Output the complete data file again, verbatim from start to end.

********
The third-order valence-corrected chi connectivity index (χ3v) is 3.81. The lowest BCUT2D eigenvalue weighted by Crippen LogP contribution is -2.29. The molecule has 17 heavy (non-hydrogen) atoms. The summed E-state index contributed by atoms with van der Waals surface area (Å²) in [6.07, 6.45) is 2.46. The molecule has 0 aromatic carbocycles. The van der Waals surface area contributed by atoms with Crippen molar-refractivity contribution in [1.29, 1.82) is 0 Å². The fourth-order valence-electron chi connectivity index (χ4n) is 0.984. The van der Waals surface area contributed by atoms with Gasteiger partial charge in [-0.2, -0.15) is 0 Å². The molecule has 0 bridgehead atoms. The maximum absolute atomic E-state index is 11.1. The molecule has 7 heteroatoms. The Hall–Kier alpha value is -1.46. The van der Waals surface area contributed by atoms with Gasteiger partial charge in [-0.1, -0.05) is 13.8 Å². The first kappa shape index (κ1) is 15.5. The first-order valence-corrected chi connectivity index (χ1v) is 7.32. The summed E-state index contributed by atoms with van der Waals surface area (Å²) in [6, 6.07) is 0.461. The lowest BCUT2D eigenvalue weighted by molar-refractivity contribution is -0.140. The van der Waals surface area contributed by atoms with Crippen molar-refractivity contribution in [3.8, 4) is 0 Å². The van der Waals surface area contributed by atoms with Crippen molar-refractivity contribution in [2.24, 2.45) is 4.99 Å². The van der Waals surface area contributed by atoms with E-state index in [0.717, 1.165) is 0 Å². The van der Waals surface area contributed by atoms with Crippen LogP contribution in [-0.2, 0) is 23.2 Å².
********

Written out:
The third-order valence-corrected chi connectivity index (χ3v) is 3.81. The lowest BCUT2D eigenvalue weighted by Crippen LogP contribution is -2.29. The molecule has 17 heavy (non-hydrogen) atoms. The summed E-state index contributed by atoms with van der Waals surface area (Å²) in [6.07, 6.45) is 2.46. The molecule has 0 aromatic carbocycles. The van der Waals surface area contributed by atoms with Crippen molar-refractivity contribution in [1.29, 1.82) is 0 Å². The fourth-order valence-electron chi connectivity index (χ4n) is 0.984. The van der Waals surface area contributed by atoms with Gasteiger partial charge in [-0.2, -0.15) is 0 Å². The molecule has 0 bridgehead atoms. The maximum absolute atomic E-state index is 11.1. The molecule has 7 heteroatoms. The Hall–Kier alpha value is -1.46. The van der Waals surface area contributed by atoms with Gasteiger partial charge in [-0.1, -0.05) is 13.8 Å². The first kappa shape index (κ1) is 15.5. The first-order valence-corrected chi connectivity index (χ1v) is 7.32. The summed E-state index contributed by atoms with van der Waals surface area (Å²) in [6, 6.07) is 0.461. The lowest BCUT2D eigenvalue weighted by molar-refractivity contribution is -0.140. The van der Waals surface area contributed by atoms with Crippen molar-refractivity contribution in [3.8, 4) is 0 Å². The van der Waals surface area contributed by atoms with Crippen molar-refractivity contribution in [2.24, 2.45) is 4.99 Å². The van der Waals surface area contributed by atoms with E-state index in [0.717, 1.165) is 0 Å². The van der Waals surface area contributed by atoms with Crippen LogP contribution in [-0.2, 0) is 23.2 Å².